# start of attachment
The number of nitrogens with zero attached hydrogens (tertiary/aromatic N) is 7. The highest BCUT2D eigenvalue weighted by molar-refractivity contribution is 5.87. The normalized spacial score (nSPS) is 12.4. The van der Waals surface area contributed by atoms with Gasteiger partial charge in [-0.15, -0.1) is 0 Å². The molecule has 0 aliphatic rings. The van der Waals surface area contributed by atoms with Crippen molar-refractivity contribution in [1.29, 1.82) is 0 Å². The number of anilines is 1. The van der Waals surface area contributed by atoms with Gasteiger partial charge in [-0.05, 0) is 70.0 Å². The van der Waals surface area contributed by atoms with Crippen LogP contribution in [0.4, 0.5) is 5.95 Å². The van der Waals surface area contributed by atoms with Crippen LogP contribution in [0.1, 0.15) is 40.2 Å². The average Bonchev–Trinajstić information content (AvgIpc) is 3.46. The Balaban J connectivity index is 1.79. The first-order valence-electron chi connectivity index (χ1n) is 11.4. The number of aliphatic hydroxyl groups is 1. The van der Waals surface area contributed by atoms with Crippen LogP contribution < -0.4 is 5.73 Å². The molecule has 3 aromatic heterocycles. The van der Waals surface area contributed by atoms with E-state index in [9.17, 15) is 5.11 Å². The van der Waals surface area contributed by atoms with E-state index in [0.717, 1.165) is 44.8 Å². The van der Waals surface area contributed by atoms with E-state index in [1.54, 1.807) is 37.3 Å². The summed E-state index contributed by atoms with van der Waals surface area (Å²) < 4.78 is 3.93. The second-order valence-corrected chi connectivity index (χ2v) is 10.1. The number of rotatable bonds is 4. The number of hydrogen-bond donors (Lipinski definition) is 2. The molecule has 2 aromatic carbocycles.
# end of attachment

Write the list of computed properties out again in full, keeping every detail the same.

The number of nitrogens with zero attached hydrogens (tertiary/aromatic N) is 7. The highest BCUT2D eigenvalue weighted by molar-refractivity contribution is 5.87. The normalized spacial score (nSPS) is 12.4. The van der Waals surface area contributed by atoms with Gasteiger partial charge in [-0.15, -0.1) is 0 Å². The molecule has 0 aliphatic rings. The van der Waals surface area contributed by atoms with Crippen molar-refractivity contribution in [1.29, 1.82) is 0 Å². The number of anilines is 1. The van der Waals surface area contributed by atoms with Gasteiger partial charge in [-0.05, 0) is 70.0 Å². The van der Waals surface area contributed by atoms with Crippen LogP contribution in [0.4, 0.5) is 5.95 Å². The van der Waals surface area contributed by atoms with Crippen LogP contribution in [0.1, 0.15) is 40.2 Å². The average Bonchev–Trinajstić information content (AvgIpc) is 3.46. The Balaban J connectivity index is 1.79. The first-order valence-electron chi connectivity index (χ1n) is 11.4. The number of aliphatic hydroxyl groups is 1. The van der Waals surface area contributed by atoms with Crippen LogP contribution < -0.4 is 5.73 Å². The molecule has 3 aromatic heterocycles. The van der Waals surface area contributed by atoms with E-state index in [9.17, 15) is 5.11 Å². The van der Waals surface area contributed by atoms with E-state index in [0.717, 1.165) is 44.8 Å². The van der Waals surface area contributed by atoms with E-state index in [1.54, 1.807) is 37.3 Å². The summed E-state index contributed by atoms with van der Waals surface area (Å²) < 4.78 is 3.93. The second-order valence-corrected chi connectivity index (χ2v) is 10.1. The number of rotatable bonds is 4. The number of hydrogen-bond donors (Lipinski definition) is 2. The molecule has 2 aromatic carbocycles.